Visit links to AMEDD subordinate commands.
Back to Top
A big business
MEDCOM has about 27,000 soldiers and 28,000 civilian employees. Another 20,000 active-duty medical soldiers are in field units. The National Guard and Army Reserve have over 30,000 medical soldiers.
The MEDCOM currently manages a $9.7 billion budget and cares for more than 5 million beneficiaries—active-duty members of all services, retirees and their family members.
Besides VETCOM support to all services, the AMEDD is engaged in many joint-service efforts. OTSG oversees joint field operating activities for the Secretary of Defense. AMEDD units participate in many multiservice deployments/exercises.
Visit links to some of OTSG-supported DOD executive agencies.
Back to Top
In Operation Iraqi Freedom, a war characterized by amazingly low fatalities among American troops, the fate of wounded soldiers has become a focus of intense interest for the American people. During the years following, the Army Medical Department and Medical Command have been increasingly involved and dedicated to providing medical support to our deployed Soldiers, returning Soldiers, and their Families.
To address this interest, media representatives have blanketed Army Medical Department facilities, from tent hospitals near the scene of action in Afghanistan and Iraq to the stateside Army medical facilities where patients are evacuated for recovery and rehabilitation.
What the media have seen and reported to the American public has been a heartening story of courageous young men, women and families adapting to often heartbreaking injuries, fighting to rebuild their lives with the same strength and heroism they applied to fighting for their country, and grateful for the dedicated and skilled ministrations of their AMEDD healers.
For 200 years Army Medicine has not only served U.S. forces but advanced the medical knowledge of all mankind and reduced human suffering in many lands.
The tradition continues. Even when not at war, over a thousand Active and Reserve Component medical soldiers are overseas at any time, serving in over a dozen lands, on real-world missions or training exercises. While deployed, they use their special skills and equipment to help local people, too.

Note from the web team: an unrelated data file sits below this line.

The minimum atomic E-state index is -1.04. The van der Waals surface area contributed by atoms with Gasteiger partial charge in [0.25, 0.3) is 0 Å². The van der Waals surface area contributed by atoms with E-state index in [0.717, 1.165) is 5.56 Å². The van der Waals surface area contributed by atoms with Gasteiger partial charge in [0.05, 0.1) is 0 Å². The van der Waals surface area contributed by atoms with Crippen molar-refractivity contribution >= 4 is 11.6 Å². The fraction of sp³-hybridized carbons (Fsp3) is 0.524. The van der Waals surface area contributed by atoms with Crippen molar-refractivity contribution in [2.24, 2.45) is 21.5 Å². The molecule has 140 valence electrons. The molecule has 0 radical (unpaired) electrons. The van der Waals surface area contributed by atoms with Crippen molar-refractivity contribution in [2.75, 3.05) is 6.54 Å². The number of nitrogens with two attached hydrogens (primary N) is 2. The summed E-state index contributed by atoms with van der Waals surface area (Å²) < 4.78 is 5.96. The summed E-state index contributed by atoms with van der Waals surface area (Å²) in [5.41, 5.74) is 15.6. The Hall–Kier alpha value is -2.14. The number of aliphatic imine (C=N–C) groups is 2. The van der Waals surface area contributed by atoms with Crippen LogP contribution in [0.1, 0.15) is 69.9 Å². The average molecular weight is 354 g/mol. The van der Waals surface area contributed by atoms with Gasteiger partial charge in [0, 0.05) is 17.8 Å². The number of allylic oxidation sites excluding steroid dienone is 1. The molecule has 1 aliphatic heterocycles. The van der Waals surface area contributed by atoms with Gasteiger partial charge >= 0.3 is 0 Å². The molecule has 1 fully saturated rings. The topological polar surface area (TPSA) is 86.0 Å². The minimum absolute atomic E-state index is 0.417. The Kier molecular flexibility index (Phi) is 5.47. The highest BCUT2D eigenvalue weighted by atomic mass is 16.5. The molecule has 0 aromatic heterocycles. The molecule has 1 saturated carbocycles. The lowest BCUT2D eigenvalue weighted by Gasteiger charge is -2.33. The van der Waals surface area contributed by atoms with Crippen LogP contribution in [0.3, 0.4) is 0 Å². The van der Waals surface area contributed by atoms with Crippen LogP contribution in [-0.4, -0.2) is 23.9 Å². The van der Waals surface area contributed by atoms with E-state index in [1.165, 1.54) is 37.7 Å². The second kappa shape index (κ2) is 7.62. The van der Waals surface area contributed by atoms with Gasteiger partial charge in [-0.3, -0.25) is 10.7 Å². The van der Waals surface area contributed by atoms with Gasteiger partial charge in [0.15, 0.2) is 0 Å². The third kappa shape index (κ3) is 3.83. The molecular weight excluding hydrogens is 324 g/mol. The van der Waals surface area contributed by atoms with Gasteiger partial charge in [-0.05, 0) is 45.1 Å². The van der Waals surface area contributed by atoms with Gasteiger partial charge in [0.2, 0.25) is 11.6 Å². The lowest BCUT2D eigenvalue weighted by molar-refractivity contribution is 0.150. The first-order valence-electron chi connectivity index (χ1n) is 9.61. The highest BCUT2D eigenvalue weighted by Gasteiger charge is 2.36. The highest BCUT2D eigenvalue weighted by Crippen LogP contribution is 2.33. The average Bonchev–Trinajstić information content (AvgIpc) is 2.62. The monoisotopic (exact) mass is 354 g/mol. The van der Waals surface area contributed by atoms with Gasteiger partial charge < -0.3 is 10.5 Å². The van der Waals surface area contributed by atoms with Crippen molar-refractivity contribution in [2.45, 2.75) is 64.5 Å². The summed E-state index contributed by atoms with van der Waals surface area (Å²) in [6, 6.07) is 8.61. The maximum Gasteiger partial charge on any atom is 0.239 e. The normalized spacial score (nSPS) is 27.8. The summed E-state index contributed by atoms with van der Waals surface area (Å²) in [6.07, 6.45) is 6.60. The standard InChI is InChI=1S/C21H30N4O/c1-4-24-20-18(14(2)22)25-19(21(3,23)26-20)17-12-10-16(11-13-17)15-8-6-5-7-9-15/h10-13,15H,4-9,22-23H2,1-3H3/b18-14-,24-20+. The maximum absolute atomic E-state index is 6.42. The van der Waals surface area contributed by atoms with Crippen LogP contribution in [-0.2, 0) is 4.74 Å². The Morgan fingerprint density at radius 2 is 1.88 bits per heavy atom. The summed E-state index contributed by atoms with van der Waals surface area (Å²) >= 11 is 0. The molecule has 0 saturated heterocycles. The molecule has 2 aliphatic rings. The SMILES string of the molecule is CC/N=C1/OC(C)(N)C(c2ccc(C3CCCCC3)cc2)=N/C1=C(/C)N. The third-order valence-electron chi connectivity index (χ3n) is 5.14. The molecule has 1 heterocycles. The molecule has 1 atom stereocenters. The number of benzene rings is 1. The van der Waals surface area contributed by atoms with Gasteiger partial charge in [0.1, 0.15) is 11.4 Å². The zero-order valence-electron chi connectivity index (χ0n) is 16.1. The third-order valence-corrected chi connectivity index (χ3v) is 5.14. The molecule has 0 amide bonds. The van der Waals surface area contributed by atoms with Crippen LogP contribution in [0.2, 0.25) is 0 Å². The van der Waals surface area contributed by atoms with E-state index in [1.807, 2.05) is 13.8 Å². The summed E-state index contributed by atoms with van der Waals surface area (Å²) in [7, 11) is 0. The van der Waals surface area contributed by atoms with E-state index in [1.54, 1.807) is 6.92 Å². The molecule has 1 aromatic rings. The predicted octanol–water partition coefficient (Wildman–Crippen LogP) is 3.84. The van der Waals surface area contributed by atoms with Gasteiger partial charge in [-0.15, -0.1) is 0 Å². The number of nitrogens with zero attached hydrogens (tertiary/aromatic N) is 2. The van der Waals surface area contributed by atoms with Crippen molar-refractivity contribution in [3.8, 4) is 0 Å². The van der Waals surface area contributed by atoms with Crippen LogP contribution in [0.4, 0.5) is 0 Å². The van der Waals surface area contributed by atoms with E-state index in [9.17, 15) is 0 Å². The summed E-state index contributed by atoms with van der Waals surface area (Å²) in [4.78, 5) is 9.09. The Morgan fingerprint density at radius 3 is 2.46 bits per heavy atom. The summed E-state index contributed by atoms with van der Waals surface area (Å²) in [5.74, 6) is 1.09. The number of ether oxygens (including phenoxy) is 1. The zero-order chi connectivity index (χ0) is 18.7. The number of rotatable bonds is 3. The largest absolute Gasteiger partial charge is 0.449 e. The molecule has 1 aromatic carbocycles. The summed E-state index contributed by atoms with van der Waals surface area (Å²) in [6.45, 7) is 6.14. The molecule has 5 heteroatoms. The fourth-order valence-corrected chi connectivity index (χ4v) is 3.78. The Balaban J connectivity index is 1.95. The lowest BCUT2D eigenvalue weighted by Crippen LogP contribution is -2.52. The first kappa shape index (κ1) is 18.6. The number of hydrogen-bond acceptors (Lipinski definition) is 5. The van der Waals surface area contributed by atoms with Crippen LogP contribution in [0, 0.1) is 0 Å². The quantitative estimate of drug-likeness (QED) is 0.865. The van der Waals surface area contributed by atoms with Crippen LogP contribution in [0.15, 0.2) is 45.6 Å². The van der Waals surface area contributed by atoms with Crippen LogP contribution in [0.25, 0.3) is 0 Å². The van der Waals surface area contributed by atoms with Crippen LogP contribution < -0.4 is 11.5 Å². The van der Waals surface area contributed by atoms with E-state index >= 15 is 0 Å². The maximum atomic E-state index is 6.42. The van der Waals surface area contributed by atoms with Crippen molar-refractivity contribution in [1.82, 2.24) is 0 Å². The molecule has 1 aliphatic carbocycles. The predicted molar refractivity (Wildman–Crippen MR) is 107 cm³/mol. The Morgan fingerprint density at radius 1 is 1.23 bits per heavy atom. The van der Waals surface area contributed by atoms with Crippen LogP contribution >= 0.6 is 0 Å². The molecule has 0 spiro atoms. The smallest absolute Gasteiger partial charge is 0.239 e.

- In the Balkans, Army medics treat peacekeepers of many nationalities. They also help out in civilian hospitals—giving care to those who need it, teaching local physicians and nurses, often donating badly needed equipment and supplies.
- In Latin America, Army medical teams make periodic visits. The visits are good training but also offer once-in-a-lifetime access to the miracle of modern care for poor people in remote villages.
- In Saharan Africa, U.S. Army dentists, veterinarians, preventive medicine experts and ophthalmologists coached local professionals and volunteers on modern medical methods while treating hundreds of local patients. This was during just one exercise.
- Other AMEDD teams have delivered surplus medical gear and coaching to former Iron Curtain nations striving to modernize health services after decades of stagnation under Communism.
- Army experts are often dispatched overseas to help local officials cope with disease outbreaks, such as a dengue fever epidemic in El Salvador in 2000.
- The U.S. Army Medical Research Institute of Infectious Diseases has helped overseas and at home to study and contain outbreaks of deadly diseases such as SARS and Ebola.
Through formal schooling, too, Army Medicine helps build medical resources in many nations. Scores of foreign military medical personnel train yearly at the AMEDD Center and School, taking back new ideas and skills not only to their armed forces but ultimately to their countries' civilian healthcare systems.